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Russia-Ukraine war: Finland confirms that it will ask to join NATO and Vladimir Putin reiterates his warnings

In a tense telephone dialogue, the president of Finland, Sauli Niinistö, informed his Russian counterpart, Vladimir Putin, on Saturday that his country will ask to join NATO. The head of the Kremlin reiterated his warnings and remarked that this step would be a mistake”.

The Finnish head of state announced that the Nordic country – which has a long border and a long history with Russia – “is going to decide to apply for NATO membership in the coming days.”

In a statement, the Finnish president’s office reported that Niinisto told Putin how completely the security environment had changed since Moscow invaded Ukraine on February 24.

“The discussion with Putin was direct and unequivocal and was conducted without exaggeration. Avoiding tensions was considered important,” said Niinisto, Finland’s president since 2012 and one of the few Western leaders to hold a regular dialogue with the Russian president in the last 10 years.

The president of Russia, Vladimir Putin, and that of Finland, Sauli Niinisto, at the presidential palace in Helsinki, in a meeting in 2019. Photo: AFP

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“By joining NATO, Finland will strengthen its own security and shoulder its responsibilities. It is not to the detriment of anyone. Finland wants to continue to deal with the practical problems generated by the border neighborhood in a correct and professional manner,” the official statement added.

At the same time, President Niinistö reiterated to Putin his “deep concern” for human suffering caused by Russia’s war in Ukraine and highlighted the need to achieve peace.

Moscow’s response

From Moscow, in a statement later released by the Kremlin, Putin made it clear to his counterpart that “the end of the traditional policy of military neutrality would be a mistake, since there is no threat to Finland’s security.”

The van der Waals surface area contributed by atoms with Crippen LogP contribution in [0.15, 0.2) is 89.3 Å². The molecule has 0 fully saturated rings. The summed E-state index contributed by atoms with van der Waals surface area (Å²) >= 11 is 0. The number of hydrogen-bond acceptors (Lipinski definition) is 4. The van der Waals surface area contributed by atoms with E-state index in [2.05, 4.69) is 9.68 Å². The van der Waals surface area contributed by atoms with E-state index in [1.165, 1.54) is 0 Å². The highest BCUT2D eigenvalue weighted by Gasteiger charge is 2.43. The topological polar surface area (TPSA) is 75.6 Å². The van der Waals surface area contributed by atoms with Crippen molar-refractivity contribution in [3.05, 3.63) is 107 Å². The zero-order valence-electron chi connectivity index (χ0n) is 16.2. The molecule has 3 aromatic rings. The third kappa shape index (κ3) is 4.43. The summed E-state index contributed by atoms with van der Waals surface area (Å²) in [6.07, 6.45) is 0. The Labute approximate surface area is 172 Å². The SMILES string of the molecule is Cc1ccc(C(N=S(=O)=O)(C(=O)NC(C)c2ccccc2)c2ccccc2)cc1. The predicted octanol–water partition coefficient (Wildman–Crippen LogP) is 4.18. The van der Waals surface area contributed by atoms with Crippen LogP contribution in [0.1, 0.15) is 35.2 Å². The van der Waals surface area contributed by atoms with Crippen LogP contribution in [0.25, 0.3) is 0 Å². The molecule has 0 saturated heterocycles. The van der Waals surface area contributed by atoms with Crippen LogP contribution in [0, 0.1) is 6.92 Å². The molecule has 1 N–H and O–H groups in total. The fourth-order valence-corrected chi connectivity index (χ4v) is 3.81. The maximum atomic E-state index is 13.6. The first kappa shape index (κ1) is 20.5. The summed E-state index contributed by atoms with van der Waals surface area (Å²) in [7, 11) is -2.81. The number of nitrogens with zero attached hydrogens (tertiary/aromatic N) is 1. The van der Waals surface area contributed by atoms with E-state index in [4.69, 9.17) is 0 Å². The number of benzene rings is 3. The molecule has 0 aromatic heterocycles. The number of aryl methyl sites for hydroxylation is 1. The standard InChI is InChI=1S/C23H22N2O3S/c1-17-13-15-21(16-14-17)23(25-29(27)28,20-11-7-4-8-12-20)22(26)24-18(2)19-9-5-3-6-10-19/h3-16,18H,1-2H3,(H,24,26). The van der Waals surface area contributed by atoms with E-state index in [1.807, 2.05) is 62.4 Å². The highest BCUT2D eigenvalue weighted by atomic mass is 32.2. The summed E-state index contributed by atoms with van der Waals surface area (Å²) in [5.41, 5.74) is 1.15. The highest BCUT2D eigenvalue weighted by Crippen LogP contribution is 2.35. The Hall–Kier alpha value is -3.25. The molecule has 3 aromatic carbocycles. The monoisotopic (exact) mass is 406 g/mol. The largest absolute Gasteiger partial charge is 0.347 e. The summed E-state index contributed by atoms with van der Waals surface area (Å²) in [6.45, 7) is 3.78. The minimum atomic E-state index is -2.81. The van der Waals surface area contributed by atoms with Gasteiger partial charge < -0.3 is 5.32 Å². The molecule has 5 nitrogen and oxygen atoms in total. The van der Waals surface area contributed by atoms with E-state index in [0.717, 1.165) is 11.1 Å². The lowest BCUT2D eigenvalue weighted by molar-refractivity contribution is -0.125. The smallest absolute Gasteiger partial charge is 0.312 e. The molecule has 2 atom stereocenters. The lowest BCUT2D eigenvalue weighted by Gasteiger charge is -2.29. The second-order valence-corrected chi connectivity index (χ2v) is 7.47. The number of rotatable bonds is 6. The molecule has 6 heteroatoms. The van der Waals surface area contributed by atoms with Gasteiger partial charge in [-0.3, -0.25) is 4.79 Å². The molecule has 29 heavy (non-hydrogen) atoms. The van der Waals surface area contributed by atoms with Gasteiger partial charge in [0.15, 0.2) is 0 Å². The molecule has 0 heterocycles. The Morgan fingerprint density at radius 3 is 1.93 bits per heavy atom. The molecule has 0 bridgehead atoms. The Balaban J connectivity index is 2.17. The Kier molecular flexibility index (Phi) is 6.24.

“Such a change in the country’s political orientation may have a negative impact on relationships Russo-Finnish relations that developed over the years in a spirit of good neighborliness and cooperation and were mutually advantageous,” the Kremlin added.

“In particular, Putin shared his vision of the negotiating process between the Russian and Ukrainian delegations, which has been practically frozen by kyiv, which shows no interest in a serious and constructive dialogue,” says the presidential note.

Finland’s decision to join the Atlantic Alliance fell like a bucket of cold water on Russia, which already threatened Helsinki with “technical-military” measures.

Nuclear weapons?

In turn, the Russian Deputy Foreign Minister, Alexandr Grushkó, warned on Saturday about the possible deployment by NATO of nuclear weapons in Finland and Swedenonce both countries formally enter the alliance.

“It is enough to look at the map to understand how important the Allied enlargement is for the security interests of the Russian Federation,” he stressed.

He admitted that, for the moment, the Atlantic Alliance has not modified its nuclear policy, but its secretary general, Jens Stoltenberg, has affirmed that “nuclear weapons can be placed closer to the Russian border and the Polish leaders assured that they are willing to receive them.”